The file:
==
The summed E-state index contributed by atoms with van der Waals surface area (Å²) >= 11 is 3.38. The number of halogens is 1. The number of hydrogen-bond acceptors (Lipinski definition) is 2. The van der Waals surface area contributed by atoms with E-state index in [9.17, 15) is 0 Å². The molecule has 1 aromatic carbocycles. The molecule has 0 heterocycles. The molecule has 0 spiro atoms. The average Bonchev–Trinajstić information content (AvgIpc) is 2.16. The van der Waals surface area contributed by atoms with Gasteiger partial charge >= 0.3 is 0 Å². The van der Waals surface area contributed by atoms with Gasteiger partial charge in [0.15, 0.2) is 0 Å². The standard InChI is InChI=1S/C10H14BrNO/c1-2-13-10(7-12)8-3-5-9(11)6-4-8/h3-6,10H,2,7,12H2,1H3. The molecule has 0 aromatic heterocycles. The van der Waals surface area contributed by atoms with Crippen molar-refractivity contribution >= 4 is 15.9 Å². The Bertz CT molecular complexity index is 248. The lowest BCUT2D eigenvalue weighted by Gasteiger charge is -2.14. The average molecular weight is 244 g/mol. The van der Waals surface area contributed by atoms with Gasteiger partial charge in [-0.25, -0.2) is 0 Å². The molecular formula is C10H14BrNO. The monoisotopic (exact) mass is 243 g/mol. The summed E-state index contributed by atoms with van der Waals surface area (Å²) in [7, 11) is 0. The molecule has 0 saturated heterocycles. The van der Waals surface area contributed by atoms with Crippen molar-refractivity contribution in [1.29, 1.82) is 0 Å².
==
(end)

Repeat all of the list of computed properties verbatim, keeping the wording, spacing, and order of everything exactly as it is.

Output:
The summed E-state index contributed by atoms with van der Waals surface area (Å²) >= 11 is 3.38. The number of halogens is 1. The number of hydrogen-bond acceptors (Lipinski definition) is 2. The van der Waals surface area contributed by atoms with E-state index in [9.17, 15) is 0 Å². The molecule has 1 aromatic carbocycles. The molecule has 0 heterocycles. The molecule has 0 spiro atoms. The average Bonchev–Trinajstić information content (AvgIpc) is 2.16. The van der Waals surface area contributed by atoms with Gasteiger partial charge >= 0.3 is 0 Å². The van der Waals surface area contributed by atoms with Gasteiger partial charge in [0.15, 0.2) is 0 Å². The standard InChI is InChI=1S/C10H14BrNO/c1-2-13-10(7-12)8-3-5-9(11)6-4-8/h3-6,10H,2,7,12H2,1H3. The molecule has 0 aromatic heterocycles. The van der Waals surface area contributed by atoms with Crippen molar-refractivity contribution >= 4 is 15.9 Å². The Bertz CT molecular complexity index is 248. The lowest BCUT2D eigenvalue weighted by Gasteiger charge is -2.14. The average molecular weight is 244 g/mol. The van der Waals surface area contributed by atoms with Gasteiger partial charge in [-0.25, -0.2) is 0 Å². The molecular formula is C10H14BrNO. The monoisotopic (exact) mass is 243 g/mol. The summed E-state index contributed by atoms with van der Waals surface area (Å²) in [7, 11) is 0. The molecule has 0 saturated heterocycles. The van der Waals surface area contributed by atoms with Crippen molar-refractivity contribution in [1.29, 1.82) is 0 Å².